Oct 06 2010
I like to think of the definition of “eating well” as a checklist of wants: local, from a small family-owned business, organic, humane (which means different things depending on the type food), unprocessed, no fake stuff, high quality, etc. We use these criteria when we can but, as a young couple, cost is still very much as issue for us. We can’t afford everything we eat to satisfy all of those things in every bite that goes into our mouths but we try and as our income increases, we increase the quality of what we put into our bodies and who we support with our dollars.
You see that local is the first thing listed because I have a spot spot for the people around me but when that’s not possible, I look toward the other criteria to help direct my food choices. And this is why I got excited when Foodie Blogroll featured a giveaway contest from Hearst Ranch. I had never entered one of their contests before because, honestly, they sometimes feature products I wouldn’t eat. But I entered this one and won, receiving 2 samples of grass-fed flank steaks. Hearst Ranch is in California so, not local; these steaks had to make the long cross-country trip to get to me. However, they are totally on board with all the other things Greg and I like in our food and have a really informative website about their philosophies and practices (I was particularly interested in their outline of the entire ranching process).
So, we wanted to do something fun with these steaks. Flank steaks are long and flat and slightly tough, amenable to low and slow cooking or grilling only to medium doneness. Lots of fajita recipes call for flank steak but after the tortilla soup, I wasn’t feeling a second round of Mexican. I was craving Greek and I figured a gyro is basically the Greek version of a fajita. Add in one of my favorite easy side dishes and the end result was a sort of Americanized Greek dinner.
Adapted from Lamb Gyros featured by Tammy’s Recipes
1 20-oz flank steak
1/4 cup olive oil
1/4 cup lemon juice
1 Tbsp oregano
1/2 Tbsp rosemary
1/2 tsp salt
1/2 tsp pepper
5 cloves garlic, minced
For dry rub:
2 tsp paprika
1 tsp salt
1 tsp garlic powder
2 tsp onion powder
1 tsp oregano
2 tsp thyme
1/2 tsp black pepper
pinch cayenne pepper
1 small onion, thinly sliced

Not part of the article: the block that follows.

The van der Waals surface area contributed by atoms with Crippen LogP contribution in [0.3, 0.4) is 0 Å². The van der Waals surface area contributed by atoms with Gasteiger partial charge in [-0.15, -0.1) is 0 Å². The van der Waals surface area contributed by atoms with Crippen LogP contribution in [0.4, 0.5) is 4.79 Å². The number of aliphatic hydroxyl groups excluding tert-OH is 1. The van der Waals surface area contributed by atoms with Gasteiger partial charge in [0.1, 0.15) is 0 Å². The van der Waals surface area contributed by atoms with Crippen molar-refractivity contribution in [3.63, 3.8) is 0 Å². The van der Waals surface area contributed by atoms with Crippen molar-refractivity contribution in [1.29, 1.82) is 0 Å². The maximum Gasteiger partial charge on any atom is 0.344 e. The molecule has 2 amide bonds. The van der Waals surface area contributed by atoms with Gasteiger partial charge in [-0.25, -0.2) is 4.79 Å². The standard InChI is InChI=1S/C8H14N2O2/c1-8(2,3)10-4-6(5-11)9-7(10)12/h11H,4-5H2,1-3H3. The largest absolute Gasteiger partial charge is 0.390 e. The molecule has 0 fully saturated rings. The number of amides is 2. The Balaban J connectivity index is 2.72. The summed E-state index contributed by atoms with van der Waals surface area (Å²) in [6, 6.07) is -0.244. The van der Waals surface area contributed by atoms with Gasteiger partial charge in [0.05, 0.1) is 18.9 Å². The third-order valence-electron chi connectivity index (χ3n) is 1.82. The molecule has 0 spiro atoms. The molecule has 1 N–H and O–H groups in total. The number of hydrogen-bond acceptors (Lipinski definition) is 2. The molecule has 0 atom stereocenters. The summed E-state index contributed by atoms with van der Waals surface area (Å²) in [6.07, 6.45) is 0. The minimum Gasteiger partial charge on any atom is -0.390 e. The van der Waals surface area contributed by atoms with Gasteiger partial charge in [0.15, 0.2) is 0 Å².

Lettuce and tomato
Whisk together dry ingredients and pour into a zip-top bag. Add steak to bag, remove as much air as possible and squish marinade to cover steak as thoroughly as possible. Marinate for 2 hours. Transfer steak to plate (or other flat surface) and rub all over with minced garlic. In small bowl, combine dry rub ingredients and rub steak thoroughly with mixture, making sure to cover all surface area. Heat grill to high and grill steak to medium doneness, about 5 minutes per side. Let meat rest off the heat for 5-10 minutes then slice thinly on the bias. Divide meat among pitas, either inside the pocket or wrapped in a folded pita, and dress with onion, lettuce, tomato and tzatziki sauce.
Makes about 2 1/2 cups
1 box couscous (we use Near East Roasted Garlic and Olive Oil)
1/2 cup prepared Greek dressing
20 cherry tomatoes, quartered
1 small cucumber, medium diced
1 small red onion, diced
2 Tbsp parsley, minced
4 oz feta cheese (we use reduced fat Athenos)
1/4 cup pine nuts
Cook couscous according to manufacturer’s instructions. Just before water has been completely absorbed, stir in dressing. For best flavor and texture, transfer couscous to large bowl and chill at least two hours then stir in all other ingredients and serve. If pressed for time, other ingredients can be stirred into warm couscous and served immediately.
Of course authentic gyros are made with lamb but the marinade and seasoning of this recipe were terrifically suite to beef. Grass-feeding and free-ranging makes this beef leaner than what you’d fine at the grocery store so be careful not to over-cook or it can become tough and dry. The flavor of the beef is outstanding–rich and earthy and totally complemented by the seasoning, likely because this is a flavor profile developed for lamb which has a stronger flavor than beef does.
The couscous is a great recipe for so many reasons. It’s fast, it’s familiar, it can be scaled down for dinner or scaled up for parties. It has Mediterranean flavors but they aren’t so exotic–this salad plays just as well with gyros as it does with burgers.
We have one more flank steak to play with–any ideas? Greg is pushing for fajitas but I’m thinking there’s something more fun out there to try.
Disclaimer: The steaks featured by the post were provided free of charge with no purchase necessary by Hearst Ranch via a Foodie Blogroll contest. Posting a recipe, a review or any comments at all about Hearst Ranch was NOT a condition of winning the contest and was solely at the discretion of the author.